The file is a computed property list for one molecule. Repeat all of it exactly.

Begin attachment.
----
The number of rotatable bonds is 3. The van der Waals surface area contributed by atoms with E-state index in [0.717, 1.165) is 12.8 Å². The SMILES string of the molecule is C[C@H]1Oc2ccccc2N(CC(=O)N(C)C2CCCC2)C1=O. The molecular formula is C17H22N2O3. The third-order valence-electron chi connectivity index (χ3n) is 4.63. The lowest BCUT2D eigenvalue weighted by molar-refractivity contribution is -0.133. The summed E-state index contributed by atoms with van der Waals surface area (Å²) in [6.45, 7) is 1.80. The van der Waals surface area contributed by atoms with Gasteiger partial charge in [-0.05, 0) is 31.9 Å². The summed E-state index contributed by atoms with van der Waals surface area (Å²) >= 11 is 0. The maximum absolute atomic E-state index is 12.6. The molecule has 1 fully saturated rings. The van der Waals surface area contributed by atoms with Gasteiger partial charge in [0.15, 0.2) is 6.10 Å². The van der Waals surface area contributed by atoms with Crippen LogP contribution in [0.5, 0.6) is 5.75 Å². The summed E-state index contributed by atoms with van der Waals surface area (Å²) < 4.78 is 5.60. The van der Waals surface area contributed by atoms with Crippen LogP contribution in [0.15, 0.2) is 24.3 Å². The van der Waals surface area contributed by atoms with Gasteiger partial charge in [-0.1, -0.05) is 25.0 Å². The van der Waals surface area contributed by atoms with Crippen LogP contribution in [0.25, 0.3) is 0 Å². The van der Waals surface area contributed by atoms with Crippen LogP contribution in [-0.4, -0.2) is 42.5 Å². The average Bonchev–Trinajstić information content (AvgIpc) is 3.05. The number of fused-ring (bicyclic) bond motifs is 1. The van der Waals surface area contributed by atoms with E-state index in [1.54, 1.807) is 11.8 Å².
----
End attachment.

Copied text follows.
The number of rotatable bonds is 3. The van der Waals surface area contributed by atoms with E-state index in [0.717, 1.165) is 12.8 Å². The SMILES string of the molecule is C[C@H]1Oc2ccccc2N(CC(=O)N(C)C2CCCC2)C1=O. The molecular formula is C17H22N2O3. The third-order valence-electron chi connectivity index (χ3n) is 4.63. The lowest BCUT2D eigenvalue weighted by molar-refractivity contribution is -0.133. The summed E-state index contributed by atoms with van der Waals surface area (Å²) in [6.45, 7) is 1.80. The van der Waals surface area contributed by atoms with Gasteiger partial charge in [-0.05, 0) is 31.9 Å². The summed E-state index contributed by atoms with van der Waals surface area (Å²) >= 11 is 0. The maximum absolute atomic E-state index is 12.6. The molecule has 1 fully saturated rings. The van der Waals surface area contributed by atoms with Gasteiger partial charge in [0.15, 0.2) is 6.10 Å². The van der Waals surface area contributed by atoms with Crippen LogP contribution in [0.5, 0.6) is 5.75 Å². The summed E-state index contributed by atoms with van der Waals surface area (Å²) < 4.78 is 5.60. The van der Waals surface area contributed by atoms with Crippen LogP contribution in [0.15, 0.2) is 24.3 Å². The van der Waals surface area contributed by atoms with Gasteiger partial charge in [-0.1, -0.05) is 25.0 Å². The van der Waals surface area contributed by atoms with Crippen LogP contribution in [0.25, 0.3) is 0 Å². The van der Waals surface area contributed by atoms with Crippen LogP contribution in [-0.4, -0.2) is 42.5 Å². The average Bonchev–Trinajstić information content (AvgIpc) is 3.05. The number of fused-ring (bicyclic) bond motifs is 1. The van der Waals surface area contributed by atoms with E-state index in [1.54, 1.807) is 11.8 Å².